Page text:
The knowledge gap has created a lucrative market for savvy – some would say opportunistic – entrepreneurs. Health Canada defines natural health products as those items “made from natural sources, often sold in dosage form” and “designed to maintain or promote health; to restore or correct human health function; or to diagnose, treat or prevent disease.” In Canada, there were more than 17,600 distinct natural health products on store shelves in 2007. The industry was worth a whopping $3.7 billion that year, Statistics Canada says, basing its figure on a survey of more than 600 retailers that sell any number of common natural products like Echinacea or Witch Hazel. “Remember we’re talking about a massive industry here,” Dr. Sharma says. “This is not some Mom-and-Pop operation where some guy is making some herbal thing in his basement. These are huge, multimillion-dollar companies.”
It’s not clear that Statistics Canada tracks sales of so-called cleansing “kits” like those proffered by the likes of Ms. Gittleman. Indeed, one of the difficulties in assessing the size and reach of the more esoteric dieting programs is that, unlike purveyors of natural health products, who traffic in recognizable items like St. John’s Wort, over-the-counter vitamins, minerals or other homeopathic remedies, cleansing “kits” exist on the fringes of Health Canada’s regulations, Dr. Sharma notes. The federal agency “does not have the manpower to police the millions of concoctions and programs and things that are being offered and claims that are being made,” he says.
It’s easy to see why. Type “weight loss” or “detox” into Google and it returns with millions of hits – 232 million and 35.2 million, respectively. (Among the top results presented in a mid-May query for “weight loss” were advertisements for “Dr. Bernstein Weight Loss,” which assured visitors they could “safely” lose up to 20 pounds per month, and the “No Hunger Diet,” whose website asks, perhaps a bit mysteriously, “Why are Japanese Women So Skinny?”)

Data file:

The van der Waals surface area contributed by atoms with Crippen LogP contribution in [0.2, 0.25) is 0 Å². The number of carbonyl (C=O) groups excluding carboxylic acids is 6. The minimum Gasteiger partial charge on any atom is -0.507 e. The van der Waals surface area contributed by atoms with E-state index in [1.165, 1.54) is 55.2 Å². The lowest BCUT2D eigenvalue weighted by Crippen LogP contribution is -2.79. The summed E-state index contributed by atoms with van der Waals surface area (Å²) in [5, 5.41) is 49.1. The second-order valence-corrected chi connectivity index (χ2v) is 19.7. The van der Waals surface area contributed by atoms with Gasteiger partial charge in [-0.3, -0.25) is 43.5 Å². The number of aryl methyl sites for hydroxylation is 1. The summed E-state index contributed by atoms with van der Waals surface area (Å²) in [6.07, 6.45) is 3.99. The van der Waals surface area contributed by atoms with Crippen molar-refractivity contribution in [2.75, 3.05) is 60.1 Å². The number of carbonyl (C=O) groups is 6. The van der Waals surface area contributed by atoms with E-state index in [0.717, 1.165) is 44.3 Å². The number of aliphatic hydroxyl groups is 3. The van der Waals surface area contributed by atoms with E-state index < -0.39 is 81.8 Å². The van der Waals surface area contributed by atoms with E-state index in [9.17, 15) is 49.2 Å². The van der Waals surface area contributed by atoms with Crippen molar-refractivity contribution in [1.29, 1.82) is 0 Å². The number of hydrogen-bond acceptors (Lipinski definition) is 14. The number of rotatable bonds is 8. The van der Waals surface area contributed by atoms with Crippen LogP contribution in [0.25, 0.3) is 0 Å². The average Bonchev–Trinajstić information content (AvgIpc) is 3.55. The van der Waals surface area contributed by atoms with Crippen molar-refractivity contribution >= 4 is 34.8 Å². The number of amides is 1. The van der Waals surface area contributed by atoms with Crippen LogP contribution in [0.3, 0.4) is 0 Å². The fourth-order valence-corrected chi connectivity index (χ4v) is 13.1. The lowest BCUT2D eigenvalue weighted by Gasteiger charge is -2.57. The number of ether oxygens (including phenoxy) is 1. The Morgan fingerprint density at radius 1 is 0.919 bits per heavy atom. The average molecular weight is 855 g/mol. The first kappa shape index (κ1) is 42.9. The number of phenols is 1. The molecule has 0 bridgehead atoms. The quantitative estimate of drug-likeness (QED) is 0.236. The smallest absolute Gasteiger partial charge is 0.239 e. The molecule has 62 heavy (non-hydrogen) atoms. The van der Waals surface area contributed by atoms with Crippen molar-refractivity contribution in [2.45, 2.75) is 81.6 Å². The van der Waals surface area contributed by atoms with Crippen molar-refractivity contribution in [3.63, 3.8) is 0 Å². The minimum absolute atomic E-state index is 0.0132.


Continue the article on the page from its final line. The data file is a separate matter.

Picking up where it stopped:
The smorgasbord of search results reveals another difficulty in health management. In a hyper-connected age, ensuring patients have access to accurate and credible information has never been so hard. Dr. Sharma says acute medical conditions yield radically different search results than their more generic counterparts. Query “diabetes” and the Canadian Diabetes Association ranks among the top links; search for “weight loss” and you get any number of programs, replete with images of bulging waistlines or trademarked diet plans. It’s not as though credible information doesn’t exist, Dr. Sharma notes. “But if I’m a little dietician who specializes in obesity management or I’m a psychologist who specializes in obesity management, I’m not going to have a $50,000 website that is search engine optimized to show up as No. 1 on Google,” he says. “You’ll never find me.”
The information vacuum is one reason the U of A professor, in conjunction with the Canadian Obesity Network, is launching COACH, short for the Canadian Obesity Awareness and Control Initiative for Health. The goal is to develop a sort of online clearinghouse of credible information where would-be patients can access reliable facts, figures and numbers. While primarily focused on mitigating obesity – a “chronic disease” Dr. Sharma says affects some 16 million Canadians and costs the country untold sums in lost productivity and health care expenses – the COACH initiative could easily serve as a model for regulating the purple-monkey-dishwasher business of “detox” diets. “I don’t know of a cleansing diet that actually helps you lose fat,” Dr. Sharma says. “It might clear what’s in your gut, and that may be a couple of kilos, but that’s not fat.